January 23 - March 21, 2010
Nuclear weapons tests are carried out to determine effectiveness, yield, and explosive capability. Throughout the twentieth century most nations that developed nuclear weapons experimented with their potential and strength. These tests are conducted on barren terrain or underwater. The experiments generate vital information about how the weapons work and behave under varying conditions, as well as how surrounding structures ‘react’ to the explosions. Nuclear tests are also overtly political, being used to demonstrate both scientific mastery and military strength.
The Fine Art graduate and doctoral students in Visual Arts & Culture at York University are conducting their own experiments for Test Site, an exhibition at the Durham Art Gallery, investigating the impact of their work on new audiences. In preparation for their upcoming theses defenses, the graduating students will be able to study the effects of their work though engagement and critical feedback. As a site for new ideas, projects, and exchanges, the gallery’s grounds are being used to review the potential of ideas and the strength of mediums, gauging the force of the work at this critical juncture in their education. Most are works in progress, pliable and open for interpretation, making visible layers of information and results of labour.
Anthony Koutras’ mock-ups are one example of this visibility. Koutras allows us behind the scenes as the trickery of his photographic practice becomes transparent. Manipulating scale, he unveils the models used to create his carefully constructed photographs. Documenting banal urban objects (garbage cans, mailboxes, pylons, etc.), he builds three-dimensional models, photographs the minute replications, and then greatly enlarges these images creating a visible lineage of reproduction. Troy Ouellette also controls scale with his maquettes of satellites. Built from recycled plastic bottles, the translucent structures hover in space surrounded by schematic drawings of the fnal productions. While Ouellette diminishes the size of his hypothetical models, sculptor Jaime Angelopoulos blows hers up with large-scale works on paper that act as plans for dimensional designs.
Examining a new direction, Lauren Goldman’s abstract work is still in development and brings together the studio and the white cube. The work is a replication of one of her studio walls that has been transported from York University to the gallery in Durham. The wall presents a series of figurative paintings. The haunting video of Dustin Wenzel shows another work-in-progress: A rotating three-dimensional graphic constructed from schematic diagrams of organic forms which have been doubled, shifted, or otherwise altered. An adaptation of Zev Farber’s is also proposed, with a selection from a much larger, ongoing fictitious narrative investigation. Julieta Maria’s videos are decidedly more abstract, documenting performances of destruction, reconstitution and the carefully positioned works of Catherine Lane that weave into the administrative fabric of the Durham Art Gallery’s office and visitor information section, creating a comic book effect in clerical surroundings.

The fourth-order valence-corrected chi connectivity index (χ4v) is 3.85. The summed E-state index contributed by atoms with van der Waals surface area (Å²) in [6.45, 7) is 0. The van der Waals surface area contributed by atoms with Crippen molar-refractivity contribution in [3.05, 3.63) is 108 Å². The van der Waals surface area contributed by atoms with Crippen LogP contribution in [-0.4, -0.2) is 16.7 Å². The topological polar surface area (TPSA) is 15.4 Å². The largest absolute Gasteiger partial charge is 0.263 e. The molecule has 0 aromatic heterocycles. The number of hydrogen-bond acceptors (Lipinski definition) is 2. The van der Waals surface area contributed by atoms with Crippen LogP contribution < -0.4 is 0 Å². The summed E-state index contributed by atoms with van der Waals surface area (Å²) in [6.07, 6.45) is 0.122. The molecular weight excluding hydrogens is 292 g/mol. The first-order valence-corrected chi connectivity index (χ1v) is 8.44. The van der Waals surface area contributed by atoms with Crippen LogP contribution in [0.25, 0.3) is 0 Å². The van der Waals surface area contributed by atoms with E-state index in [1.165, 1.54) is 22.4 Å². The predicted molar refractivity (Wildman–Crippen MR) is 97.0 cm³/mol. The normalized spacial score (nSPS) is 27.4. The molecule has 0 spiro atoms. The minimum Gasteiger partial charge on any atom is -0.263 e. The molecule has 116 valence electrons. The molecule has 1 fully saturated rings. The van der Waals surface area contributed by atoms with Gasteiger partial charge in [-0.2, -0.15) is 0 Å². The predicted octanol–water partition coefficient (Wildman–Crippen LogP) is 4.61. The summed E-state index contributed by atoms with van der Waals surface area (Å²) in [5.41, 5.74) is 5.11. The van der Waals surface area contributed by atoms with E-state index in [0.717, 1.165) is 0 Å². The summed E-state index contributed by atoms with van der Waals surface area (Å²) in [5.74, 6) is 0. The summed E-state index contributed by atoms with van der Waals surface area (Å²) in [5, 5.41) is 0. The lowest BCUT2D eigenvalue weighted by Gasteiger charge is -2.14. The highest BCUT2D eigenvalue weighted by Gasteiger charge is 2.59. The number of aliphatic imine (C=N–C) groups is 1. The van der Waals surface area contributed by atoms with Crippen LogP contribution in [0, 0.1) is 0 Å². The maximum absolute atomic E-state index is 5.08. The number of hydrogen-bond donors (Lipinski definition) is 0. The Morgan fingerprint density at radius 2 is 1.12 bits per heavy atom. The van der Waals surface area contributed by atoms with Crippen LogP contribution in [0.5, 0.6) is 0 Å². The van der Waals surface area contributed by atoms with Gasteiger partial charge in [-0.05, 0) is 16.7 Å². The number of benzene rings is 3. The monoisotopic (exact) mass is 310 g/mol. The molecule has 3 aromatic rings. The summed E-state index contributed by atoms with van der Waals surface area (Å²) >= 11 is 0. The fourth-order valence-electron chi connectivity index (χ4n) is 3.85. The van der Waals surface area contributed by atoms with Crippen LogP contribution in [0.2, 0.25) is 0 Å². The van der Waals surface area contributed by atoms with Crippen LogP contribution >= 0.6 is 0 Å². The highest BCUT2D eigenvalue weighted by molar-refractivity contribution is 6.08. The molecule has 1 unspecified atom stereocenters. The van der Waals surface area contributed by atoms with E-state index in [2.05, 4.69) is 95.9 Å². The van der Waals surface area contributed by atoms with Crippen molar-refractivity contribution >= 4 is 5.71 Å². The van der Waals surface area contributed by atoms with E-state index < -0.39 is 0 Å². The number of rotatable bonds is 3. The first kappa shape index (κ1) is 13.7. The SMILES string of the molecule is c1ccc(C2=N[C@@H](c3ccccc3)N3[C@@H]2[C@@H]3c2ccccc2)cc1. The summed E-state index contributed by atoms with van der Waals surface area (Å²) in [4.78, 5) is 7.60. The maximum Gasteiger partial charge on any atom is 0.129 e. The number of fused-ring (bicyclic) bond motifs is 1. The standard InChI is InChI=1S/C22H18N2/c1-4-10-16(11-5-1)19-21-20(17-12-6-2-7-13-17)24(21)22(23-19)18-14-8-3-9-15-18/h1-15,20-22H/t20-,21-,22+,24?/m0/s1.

Cheryl Rondeau’s chronicles come by way of quick video flashes from the bike lane. Her expeditions transport the viewer from point A to point B via video recorded from the perspective of the handlebars of her bicycle. The monotony of repetition is played out through the interweaving and multiplication of both time-lapse photography and video taken over the course of a few weeks. 43˚38’23”N 79˚25’55”W <--> 44˚00’33”N 79˚33’50”W is a mesmerizing view of one commuter’s journey. Eshrat Erfanian produced a new video installation specifically for this exhibition. Two seemingly homogenous landscapes shift into one another, making it difficult to discern the origin of either. These landscapes are, however, very different geographically, politically, and socially. One world (Tehran, Iran) is a major city in a country fraught with conflict while the other (Durham, Ontario) is a small rural community with a quiet simplicity. Shown in tandem, the two scenes resolve to become one with the innocence of a child’s winter play.
Testing presentation strategies of video installation, Elle Flanders will stage a one-night screening of a series of short films. Road Movie is a preview of a twelve-screen installation developed for the Toronto Palestine Film Festival. Each film takes us on a small journey on what have become known as the ‘Apartheid Roads’ in contemporary Palestine. In another event, Risa Horowitz builds an arsenal for future works of word play by hosting a friendly challenge to the local residents in a Scrabble throw-down. The word game has become a hobby informing her practice through research and accumulation, creating pairings and points that are recognized in the secret world of competitive Scrabble. All of the artists in this project are responding to new interests, breaking ground for new ideas, and allowing the reverberations to change the shape of their practice. Test Site addresses the explosive potential in the presentation of their work and hope to measure the seismic effects of interaction and dialogue.
The Durham Art Gallery has a history of supporting visual art graduate programs, bringing in students from the Ontario College of Art & Design, Guelph University, the University of Western Ontario, the University of Waterloo, Georgian College in Barrie and UofT at Sheridan. Like the Nevada Nuclear Test Site, now a tourist attraction garnering hundreds of observers to see the mushroom clouds, the gallery has lured an audience to view the work of recent graduates. We thank them for their continued support and recognition.
— Suzanne Carte-Blanchenot